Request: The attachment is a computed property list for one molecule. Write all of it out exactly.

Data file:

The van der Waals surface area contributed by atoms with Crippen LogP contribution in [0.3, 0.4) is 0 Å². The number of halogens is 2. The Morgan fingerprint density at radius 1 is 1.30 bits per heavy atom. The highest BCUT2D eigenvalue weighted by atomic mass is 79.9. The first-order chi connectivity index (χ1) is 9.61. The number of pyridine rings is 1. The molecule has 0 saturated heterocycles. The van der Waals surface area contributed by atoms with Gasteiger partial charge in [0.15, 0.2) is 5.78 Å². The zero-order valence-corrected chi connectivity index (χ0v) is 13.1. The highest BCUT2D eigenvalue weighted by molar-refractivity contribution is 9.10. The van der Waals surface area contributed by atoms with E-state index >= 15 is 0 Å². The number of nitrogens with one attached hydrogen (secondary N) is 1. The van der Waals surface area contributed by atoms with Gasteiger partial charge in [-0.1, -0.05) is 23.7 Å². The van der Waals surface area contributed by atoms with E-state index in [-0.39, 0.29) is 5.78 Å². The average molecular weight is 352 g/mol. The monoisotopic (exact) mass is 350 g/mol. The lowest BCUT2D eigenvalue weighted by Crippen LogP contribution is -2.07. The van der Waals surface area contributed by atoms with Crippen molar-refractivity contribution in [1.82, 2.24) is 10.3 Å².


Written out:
The van der Waals surface area contributed by atoms with Crippen LogP contribution in [0.3, 0.4) is 0 Å². The number of halogens is 2. The Morgan fingerprint density at radius 1 is 1.30 bits per heavy atom. The highest BCUT2D eigenvalue weighted by atomic mass is 79.9. The first-order chi connectivity index (χ1) is 9.61. The number of pyridine rings is 1. The molecule has 0 saturated heterocycles. The van der Waals surface area contributed by atoms with Gasteiger partial charge in [0.15, 0.2) is 5.78 Å². The zero-order valence-corrected chi connectivity index (χ0v) is 13.1. The highest BCUT2D eigenvalue weighted by molar-refractivity contribution is 9.10. The van der Waals surface area contributed by atoms with E-state index >= 15 is 0 Å². The number of nitrogens with one attached hydrogen (secondary N) is 1. The van der Waals surface area contributed by atoms with Gasteiger partial charge in [-0.1, -0.05) is 23.7 Å². The van der Waals surface area contributed by atoms with E-state index in [-0.39, 0.29) is 5.78 Å². The average molecular weight is 352 g/mol. The monoisotopic (exact) mass is 350 g/mol. The lowest BCUT2D eigenvalue weighted by Crippen LogP contribution is -2.07. The van der Waals surface area contributed by atoms with Crippen molar-refractivity contribution in [1.82, 2.24) is 10.3 Å².